What Is Mahi-Mahi?

A Guide to Buying, Cooking, and Storing Mahi-Mahi

Mahi-mahi fish dish on a plate

Veronica Garbutt / Getty Images

Mahi-mahi is the Hawaiian name for a warm water fish called the dolphinfish or dorado. It's a lean, firm whitefish with a tough, inedible skin that's typically left on, making it quick and easy to cook without falling apart. Popularly grilled or baked, mahi-mahi isn't too fishy but still has great flavor. Its milder, semi-sweet taste makes it an excellent choice for a variety of seasonings and dishes.

What Is Mahi-Mahi?

Mahi-mahi (Coryphaena hippurus) is a relatively small saltwater fish that rarely exceeds 30 pounds, though they can grow anywhere from three to six feet long. The fish prefers the warm waters of the South Pacific, Mediterranean, and the Caribbean, though it also swims the Atlantic Ocean. It has a short life cycle of four to five years, and it's typically not overfished either commercially or recreationally. These two factors lead many people to place mahi-mahi on the list of more sustainable fish options.

Mahi-mahi is a Hawaiian name meaning "strong-strong." It also goes by the misleading name dolphinfish (though it has nothing whatsoever to do with the mammalian dolphin family) and dorado due to its sparkly golden appearance. But, if you like to eat fish, you can simply call it delicious. The flesh is firm, with a semi-mild and somewhat sweet flavor.

While you can purchase them whole to fillet at home, pre-cut fresh or frozen steaks are more common. The price varies with the season (most mahi-mahi are caught from summer through autumn), but it is a reasonably priced fish that tends to cost less than halibut or swordfish.

How to Cook Mahi-Mahi

Mahi-mahi is a versatile fish that produces excellent results using just about any cooking method. Just remember that it is a lean fish, so take care not to overcook it, or it will dry out. Depending on the thickness, it will only need three to four minutes per side.

If you are planning to grill the fillets, leave the skin on to cook—the fillets will hold together better this way—then remove the skin before serving, as it is quite tough, even when cooked. Cook the fish skin-side down on a moderately hot grill and turn them over carefully. For skinless fillets, use a flat grilling basket.

Most filleted mahi-mahi will be free of bones, and any you do find are likely to be large and long. They can be cut out, but it is much easier (and less damaging to fillets) to remove them after cooking.

One great way to prepare mahi-mahi is to brush it with homemade chimichurri sauce and broil it, but it can also be grilled, pan-fried, skewered, or steamed. Cut into strips and battered, it even makes tasty tempura. Mahi-mahi can easily be substituted for any recipe that calls for tilapia or catfish.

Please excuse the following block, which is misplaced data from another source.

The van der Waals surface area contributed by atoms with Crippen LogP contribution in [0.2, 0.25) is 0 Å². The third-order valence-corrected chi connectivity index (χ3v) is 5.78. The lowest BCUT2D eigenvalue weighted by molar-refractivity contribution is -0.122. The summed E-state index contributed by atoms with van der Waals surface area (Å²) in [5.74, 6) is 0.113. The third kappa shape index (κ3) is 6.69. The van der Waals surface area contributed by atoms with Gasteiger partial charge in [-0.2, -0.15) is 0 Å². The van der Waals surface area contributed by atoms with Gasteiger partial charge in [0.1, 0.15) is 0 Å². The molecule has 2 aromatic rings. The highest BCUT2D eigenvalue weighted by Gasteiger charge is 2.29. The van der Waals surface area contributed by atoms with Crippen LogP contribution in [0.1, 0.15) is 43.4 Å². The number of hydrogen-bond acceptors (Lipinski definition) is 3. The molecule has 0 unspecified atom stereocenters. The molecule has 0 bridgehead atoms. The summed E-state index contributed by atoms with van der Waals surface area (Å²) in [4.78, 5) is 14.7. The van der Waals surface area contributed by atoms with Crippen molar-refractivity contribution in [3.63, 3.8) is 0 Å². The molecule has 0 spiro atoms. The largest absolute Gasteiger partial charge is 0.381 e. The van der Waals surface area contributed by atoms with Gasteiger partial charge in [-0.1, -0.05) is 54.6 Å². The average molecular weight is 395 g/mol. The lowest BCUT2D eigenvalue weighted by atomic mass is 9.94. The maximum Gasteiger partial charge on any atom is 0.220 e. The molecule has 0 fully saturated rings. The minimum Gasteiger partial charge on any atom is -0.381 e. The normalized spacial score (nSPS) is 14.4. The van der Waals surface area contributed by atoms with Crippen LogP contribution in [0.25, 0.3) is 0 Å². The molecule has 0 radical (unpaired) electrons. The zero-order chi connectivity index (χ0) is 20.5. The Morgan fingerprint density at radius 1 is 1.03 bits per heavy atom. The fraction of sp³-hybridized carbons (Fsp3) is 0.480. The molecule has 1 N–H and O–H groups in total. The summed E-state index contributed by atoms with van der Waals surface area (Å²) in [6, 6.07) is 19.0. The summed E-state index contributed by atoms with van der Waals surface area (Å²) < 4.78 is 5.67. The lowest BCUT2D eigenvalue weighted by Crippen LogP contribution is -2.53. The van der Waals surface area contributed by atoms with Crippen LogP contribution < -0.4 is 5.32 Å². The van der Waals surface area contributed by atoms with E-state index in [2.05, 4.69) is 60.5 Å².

What Does Mahi-Mahi Taste Like?

Mahi-mahi has mild, sweet flesh that looks pinkish but turns white as it cooks. It is rather lean, firm, and compact (not flaky), but it is also delicate, moist, and flavorful. The "fishy" flavor is often described as stronger than halibut but milder than swordfish.

Mahi-Mahi vs. Halibut

Mahi-mahi is best compared to halibut because of its firm, compact, translucent flesh, but many differences exist. A member of the flounder family, halibut is a flatfish that can easily exceed 500 pounds. Halibut swims in the Pacific and generally prefers cooler waters, and the much smaller mahi-mahi has a clear preference for warm water. While the flesh texture is similar, halibut is usually quite white, compared to mahi-mahi's pinkish hue. Finally, though both fishes have a mild flavor, mahi-mahi is more delicate than halibut, with a distinct tropical sweetness.

Mahi-Mahi Recipes

Mahi-mahi is best-known in Hawaiian recipes, but it's also featured in cuisines worldwide. Much of its popularity stems from the fact that it's such an extremely easy and versatile fish to cook. It works equally well in a soup or sandwich as it does when grilled or baked as a whole fillet. The flavor also lends itself well to a range of tastes, from spicy to sweet and herbal to citrus.

Where to Buy Mahi-Mahi

The best place to buy fresh mahi-mahi is at a seafood purveyor or supermarket fish department with good suppliers and high turnover. Frozen fillets are readily available at supermarkets.

Here are a few tips to help you pick the freshest fillets:

  • Smell: Mahi-mahi should never smell fishy. Look for moist, resilient fillets or steaks with a clean, almost neutral scent.
  • Color: Mahi-mahi is pink with red stripes or spots and occasional light brown or bluish tinges. Avoid fish with dull color or dark brown areas, especially along the edges, as this may indicate age and the beginnings of spoilage. Dark red bloodlines or spots are OK but should be trimmed before cooking for a milder flavor.
  • Skin: Skin should be moist-looking and shiny, not dry and lifeless. Skin color can range from silver to dark gray with small black spots and yellow or golden streaks.
  • Sustainability: Troll-caught and rod-and-reel caught mahi-mahi, especially those from Hawaii and the U.S. Pacific Coast, are considered the most sustainable choices. Longline-caught mahi-mahi is a less desirable choice because of bycatch issues and should be avoided.
Tips for purchasing mahi-mahi
The Spruce / Kaley McKean 

Storing Mahi-Mahi

Fresh mahi-mahi can be tightly wrapped in plastic and stored in the coldest part of the refrigerator for two to three days. Mahi-mahi freezes well and will keep for several months if properly packaged and bagged.